When a publisher takes a popular license and turns it into an MMORPG, there’s always an immediate reaction of trepidation. Will the MMO be faithful to the series lore? Will it maintain the series’ identifying characteristics? Will it be good? The Elder Scrolls Online seems to be addressing the first and third questions, but I wouldn’t hold out a lot of hope for the second.
The Elder Scrolls Online takes place in the second era of Tamriel (about 1,000 years before Skyrim), during a time of civil war. The world is divided into three factions: the Ebonheart Pact formed by the Nord, Dunmer, and Argonians, the Daggerfall Covenant of Bretons, Redguard, and Orcs, and the Aldmeri Dominion of Altmer, Bosmer, and Khajiit. Each faction is battling the other for control of Tamriel, with Cyrodil and the Imperial City remaining contested in the center. Your personal story involves defeating the evil Daedric Prince Molag Bal, and the world will treat you as the main character of this tale.
Luckily the world itself seems to be huge. We were shown glimpses of many of the gorgeously rendered capital cities. While the game’s graphics engine isn’t going to touch modern MMO graphical behemoths like Guild Wars 2 and Tera it certainly is a pretty game, opting for a more cartoonish approach. This does let them make things pretty without pushing for powerful rigs, but it also means the game isn’t going to look all that familiar to players of Skyrim, Morrowind and Oblivion. That said, the cities certainly looked familiar enough, and you’ll see the kinds of locations and enemies you’d expect in an Elder Scrolls game (dwemer ruins, Atronachs, and Clannfear were shown).
Sadly, the gameplay doesn’t seem to be what Elder Scrolls fans would hope for. There have been attempts to maintain features of classic Elder Scrolls games, but the combat is going to be more like World of Warcraft than Skyrim. Health, stamina, and magicka are still present, and you can still block, sneak, and charge up a melee attack, but the weight and fluidity is gone. Instead the game opts for targeted attacking, similar to most MMOs, and the game opts for a pretty traditional hotkey bar for your skills. Fighting intelligently will earn you better loot at the end of an encounter, and you’ll earn loot and exp any time you fight, whether it’s with other players or without and whether you’re grouped or not.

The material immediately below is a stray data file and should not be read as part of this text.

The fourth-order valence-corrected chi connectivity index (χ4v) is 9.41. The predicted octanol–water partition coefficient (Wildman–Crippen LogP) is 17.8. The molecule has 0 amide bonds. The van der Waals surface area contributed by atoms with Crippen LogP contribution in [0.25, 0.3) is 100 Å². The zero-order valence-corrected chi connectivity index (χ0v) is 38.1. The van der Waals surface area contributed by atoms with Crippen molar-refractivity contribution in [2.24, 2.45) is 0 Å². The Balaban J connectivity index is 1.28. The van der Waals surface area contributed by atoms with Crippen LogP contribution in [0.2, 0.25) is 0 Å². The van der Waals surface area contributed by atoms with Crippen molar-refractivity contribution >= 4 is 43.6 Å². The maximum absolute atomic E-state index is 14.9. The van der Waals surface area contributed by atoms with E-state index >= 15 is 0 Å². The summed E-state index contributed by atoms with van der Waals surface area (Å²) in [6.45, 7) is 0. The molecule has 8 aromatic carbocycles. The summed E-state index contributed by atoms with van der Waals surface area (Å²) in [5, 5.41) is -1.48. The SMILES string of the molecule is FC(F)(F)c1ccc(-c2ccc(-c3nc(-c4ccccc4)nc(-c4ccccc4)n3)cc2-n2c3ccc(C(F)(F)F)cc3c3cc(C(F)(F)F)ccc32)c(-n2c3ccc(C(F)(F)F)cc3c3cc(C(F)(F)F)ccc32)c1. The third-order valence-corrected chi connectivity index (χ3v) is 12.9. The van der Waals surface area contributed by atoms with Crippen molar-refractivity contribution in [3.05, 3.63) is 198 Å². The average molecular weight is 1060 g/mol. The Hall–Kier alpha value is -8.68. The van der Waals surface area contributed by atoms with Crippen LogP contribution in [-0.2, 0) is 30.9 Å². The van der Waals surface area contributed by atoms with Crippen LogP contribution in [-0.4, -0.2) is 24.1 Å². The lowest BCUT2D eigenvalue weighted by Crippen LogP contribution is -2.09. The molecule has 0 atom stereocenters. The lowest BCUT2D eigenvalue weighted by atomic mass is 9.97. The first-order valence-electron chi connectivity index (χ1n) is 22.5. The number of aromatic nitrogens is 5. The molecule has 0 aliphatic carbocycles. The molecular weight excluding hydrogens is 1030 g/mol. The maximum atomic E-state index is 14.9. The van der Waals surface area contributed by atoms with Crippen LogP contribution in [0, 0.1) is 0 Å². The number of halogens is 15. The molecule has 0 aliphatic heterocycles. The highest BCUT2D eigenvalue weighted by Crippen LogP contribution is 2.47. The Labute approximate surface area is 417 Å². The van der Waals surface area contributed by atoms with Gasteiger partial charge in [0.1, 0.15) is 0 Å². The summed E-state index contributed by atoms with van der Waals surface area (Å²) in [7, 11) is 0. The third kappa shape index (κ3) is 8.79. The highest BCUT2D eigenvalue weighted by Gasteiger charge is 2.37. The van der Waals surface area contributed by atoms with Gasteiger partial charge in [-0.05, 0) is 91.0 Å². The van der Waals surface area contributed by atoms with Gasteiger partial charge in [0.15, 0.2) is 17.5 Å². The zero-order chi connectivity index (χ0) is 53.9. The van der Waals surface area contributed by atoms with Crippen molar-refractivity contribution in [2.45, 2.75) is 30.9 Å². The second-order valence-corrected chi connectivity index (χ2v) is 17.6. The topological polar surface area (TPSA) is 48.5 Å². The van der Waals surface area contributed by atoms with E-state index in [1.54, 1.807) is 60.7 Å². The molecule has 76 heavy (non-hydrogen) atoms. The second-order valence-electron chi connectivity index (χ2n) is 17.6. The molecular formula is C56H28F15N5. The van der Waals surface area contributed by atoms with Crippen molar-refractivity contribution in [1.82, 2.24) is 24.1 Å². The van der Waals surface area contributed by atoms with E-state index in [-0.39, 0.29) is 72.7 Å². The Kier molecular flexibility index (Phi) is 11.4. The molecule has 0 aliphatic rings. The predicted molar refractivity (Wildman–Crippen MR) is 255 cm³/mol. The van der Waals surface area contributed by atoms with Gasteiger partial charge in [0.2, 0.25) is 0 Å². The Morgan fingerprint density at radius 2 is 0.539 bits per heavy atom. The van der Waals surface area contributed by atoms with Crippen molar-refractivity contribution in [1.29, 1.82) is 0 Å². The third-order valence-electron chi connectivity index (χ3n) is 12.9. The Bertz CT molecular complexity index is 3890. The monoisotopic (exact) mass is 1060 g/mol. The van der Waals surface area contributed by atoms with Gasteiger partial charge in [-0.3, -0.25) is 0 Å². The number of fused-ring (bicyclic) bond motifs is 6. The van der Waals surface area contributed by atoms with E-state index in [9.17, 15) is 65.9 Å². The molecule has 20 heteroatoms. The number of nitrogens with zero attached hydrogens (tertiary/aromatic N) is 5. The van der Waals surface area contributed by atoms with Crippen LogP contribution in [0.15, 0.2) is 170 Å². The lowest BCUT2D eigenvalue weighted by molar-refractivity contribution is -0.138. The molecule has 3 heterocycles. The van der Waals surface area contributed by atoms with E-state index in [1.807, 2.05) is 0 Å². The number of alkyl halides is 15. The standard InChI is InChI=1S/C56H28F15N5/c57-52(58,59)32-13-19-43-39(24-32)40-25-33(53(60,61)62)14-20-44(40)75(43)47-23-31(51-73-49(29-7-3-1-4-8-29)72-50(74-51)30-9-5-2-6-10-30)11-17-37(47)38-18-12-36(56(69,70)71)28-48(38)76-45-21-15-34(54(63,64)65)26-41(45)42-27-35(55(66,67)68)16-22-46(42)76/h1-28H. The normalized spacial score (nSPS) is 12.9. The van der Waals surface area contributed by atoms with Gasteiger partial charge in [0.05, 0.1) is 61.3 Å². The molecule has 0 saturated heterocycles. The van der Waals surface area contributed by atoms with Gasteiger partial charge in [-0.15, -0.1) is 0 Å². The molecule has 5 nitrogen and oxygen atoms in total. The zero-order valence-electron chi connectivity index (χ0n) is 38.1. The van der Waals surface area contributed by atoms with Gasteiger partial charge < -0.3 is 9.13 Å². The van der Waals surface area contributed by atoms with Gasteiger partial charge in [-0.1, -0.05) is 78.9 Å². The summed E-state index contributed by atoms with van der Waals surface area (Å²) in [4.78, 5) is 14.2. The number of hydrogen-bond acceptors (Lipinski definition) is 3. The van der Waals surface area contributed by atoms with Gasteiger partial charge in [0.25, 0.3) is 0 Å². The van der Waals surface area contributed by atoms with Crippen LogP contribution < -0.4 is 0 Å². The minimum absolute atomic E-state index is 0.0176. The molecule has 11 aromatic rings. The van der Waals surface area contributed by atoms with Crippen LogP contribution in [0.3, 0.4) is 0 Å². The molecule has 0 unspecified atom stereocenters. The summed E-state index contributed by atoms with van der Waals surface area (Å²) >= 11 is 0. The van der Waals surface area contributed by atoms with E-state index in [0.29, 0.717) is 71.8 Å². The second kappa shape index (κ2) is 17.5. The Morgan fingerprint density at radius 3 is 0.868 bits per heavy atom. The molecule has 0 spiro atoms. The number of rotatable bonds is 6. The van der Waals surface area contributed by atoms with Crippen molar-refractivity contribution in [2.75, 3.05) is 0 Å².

Other design aspects are going to be instantly familiar to MMO fanatics. Numerous public (non-instanced) dungeons exist throughout the world, and sidequests will pop up as you play as points of interest, rather than dragging you back to town all the time (similar to Guild Wars 2). Following points of interest can affect main quests, giving you advantages which will change how you complete them. Standard instanced five-man dungeons will also be available, playable in either Normal or Heroic varieties. End-game raiding was also mentioned, but we weren’t shown any of it.
While the game is still in its early stages, and details are scarce, The Elder Scrolls Online seems to be built on a core of MMO staples, overlaid with the rich universe and lore of The Elder Scrolls. More like The Old Republic than Guild Wars 2, the developers aren’t taking risks by playing with MMO staples, and instead fitting The Elder Scrolls into those as best they can. Hopefully more unique ideas will show up when Zenimax Online starts talking about classes. Until then fans of the rich lore of the universe at the very least have much to look forward to. The Elder Scrolls Online is set to release next year on PC and Mac.